Tuesday 24th July 2018 ☁☁⛅⛅⛅⛅⛅
Mileage 114 from Sommerset to Storvika Resteplass.
Parking Co-ordinates 66.95999, 13.80299
Today was a day of many tunnels - 18 of them altogether which collectively covered a distance of about 19 kilometres - and at the start of our journey it seemed that no sooner had we popped out of one than we were heading deep into the depths of another!!
Unfortunately, we needed to top up our food stock and LPG so our first stop was in the town of Fauske which had both so our mission was soon done. But after that, as we tried to head for the FV17 which would take us along a National Tourist Route called 'Helgelandskysten' Mrs Snoopy seemed to want to put a spanner in the works! She was quite determined to take us via the main road to Bodo (which was in the opposite direction to the one we wanted to go and much further), but luckily John quickly realised she was up to no good, but couldn't initially work out why. And then the penny dropped - she was programmed to avoid the dreaded TOLLS but once he explained that we could afford one or two she happily settled down and cooperated with taking us the way we wanted to go.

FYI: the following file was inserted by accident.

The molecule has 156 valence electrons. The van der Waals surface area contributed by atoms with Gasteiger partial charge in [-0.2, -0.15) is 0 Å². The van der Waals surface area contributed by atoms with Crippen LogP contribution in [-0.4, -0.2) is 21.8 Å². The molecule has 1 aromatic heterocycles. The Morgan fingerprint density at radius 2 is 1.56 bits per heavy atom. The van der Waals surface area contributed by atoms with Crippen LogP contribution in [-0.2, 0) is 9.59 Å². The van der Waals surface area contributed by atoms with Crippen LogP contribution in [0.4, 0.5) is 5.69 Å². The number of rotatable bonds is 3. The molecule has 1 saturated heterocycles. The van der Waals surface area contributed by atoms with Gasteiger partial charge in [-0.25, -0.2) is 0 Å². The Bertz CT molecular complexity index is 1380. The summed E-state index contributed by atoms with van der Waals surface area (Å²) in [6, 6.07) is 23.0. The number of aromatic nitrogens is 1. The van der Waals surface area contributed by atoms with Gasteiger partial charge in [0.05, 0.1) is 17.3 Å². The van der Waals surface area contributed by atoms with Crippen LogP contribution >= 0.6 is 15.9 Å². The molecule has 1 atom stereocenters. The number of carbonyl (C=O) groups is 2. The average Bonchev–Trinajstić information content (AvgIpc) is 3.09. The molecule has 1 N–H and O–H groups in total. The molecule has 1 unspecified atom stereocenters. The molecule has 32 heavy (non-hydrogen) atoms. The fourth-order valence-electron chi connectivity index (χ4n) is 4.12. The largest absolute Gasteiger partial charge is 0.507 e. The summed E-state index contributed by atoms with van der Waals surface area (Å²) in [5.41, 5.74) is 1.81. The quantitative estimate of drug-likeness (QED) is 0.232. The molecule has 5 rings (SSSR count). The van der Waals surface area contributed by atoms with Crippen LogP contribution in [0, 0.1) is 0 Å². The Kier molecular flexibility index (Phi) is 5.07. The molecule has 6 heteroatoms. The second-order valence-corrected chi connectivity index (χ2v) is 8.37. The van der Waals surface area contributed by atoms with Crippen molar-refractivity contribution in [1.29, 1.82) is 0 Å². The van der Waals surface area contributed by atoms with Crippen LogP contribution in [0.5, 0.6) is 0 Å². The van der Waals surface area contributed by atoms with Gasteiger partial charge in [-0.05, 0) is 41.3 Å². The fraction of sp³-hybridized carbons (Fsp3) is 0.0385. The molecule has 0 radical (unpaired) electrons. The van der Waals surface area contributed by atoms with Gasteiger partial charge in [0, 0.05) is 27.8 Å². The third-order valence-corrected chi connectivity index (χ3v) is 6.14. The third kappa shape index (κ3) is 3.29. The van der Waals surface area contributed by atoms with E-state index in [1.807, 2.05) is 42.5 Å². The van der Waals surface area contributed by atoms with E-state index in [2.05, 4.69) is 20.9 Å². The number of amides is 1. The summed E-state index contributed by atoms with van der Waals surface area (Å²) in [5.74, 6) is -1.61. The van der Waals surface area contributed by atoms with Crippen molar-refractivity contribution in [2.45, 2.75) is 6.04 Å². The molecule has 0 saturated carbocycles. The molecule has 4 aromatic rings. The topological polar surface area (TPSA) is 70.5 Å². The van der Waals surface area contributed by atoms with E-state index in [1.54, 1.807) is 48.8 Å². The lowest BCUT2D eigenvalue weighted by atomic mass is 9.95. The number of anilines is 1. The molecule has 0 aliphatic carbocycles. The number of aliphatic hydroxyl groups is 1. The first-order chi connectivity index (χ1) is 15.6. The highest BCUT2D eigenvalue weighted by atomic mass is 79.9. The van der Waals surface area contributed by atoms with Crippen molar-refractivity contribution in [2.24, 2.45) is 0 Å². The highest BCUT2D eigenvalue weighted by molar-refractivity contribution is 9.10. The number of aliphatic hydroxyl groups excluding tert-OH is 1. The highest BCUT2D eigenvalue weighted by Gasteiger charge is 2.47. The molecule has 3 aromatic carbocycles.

The route is 433 km long and is connected by six ferries ( of which I think we're only going to take 4). It's mostly coastal and along the way it takes in views of an archipelago that consists of more than 14,000 islands, lots of craggy peaks, lots of fjords and also several natural phenomena which we would be unlikely to see elsewhere - but I'll tell you about them as we get to them! Additionally it will take us back across the Arctic Circle, so after more than 3 weeks of it never going dark, night will be another strange experience for us to get used to again!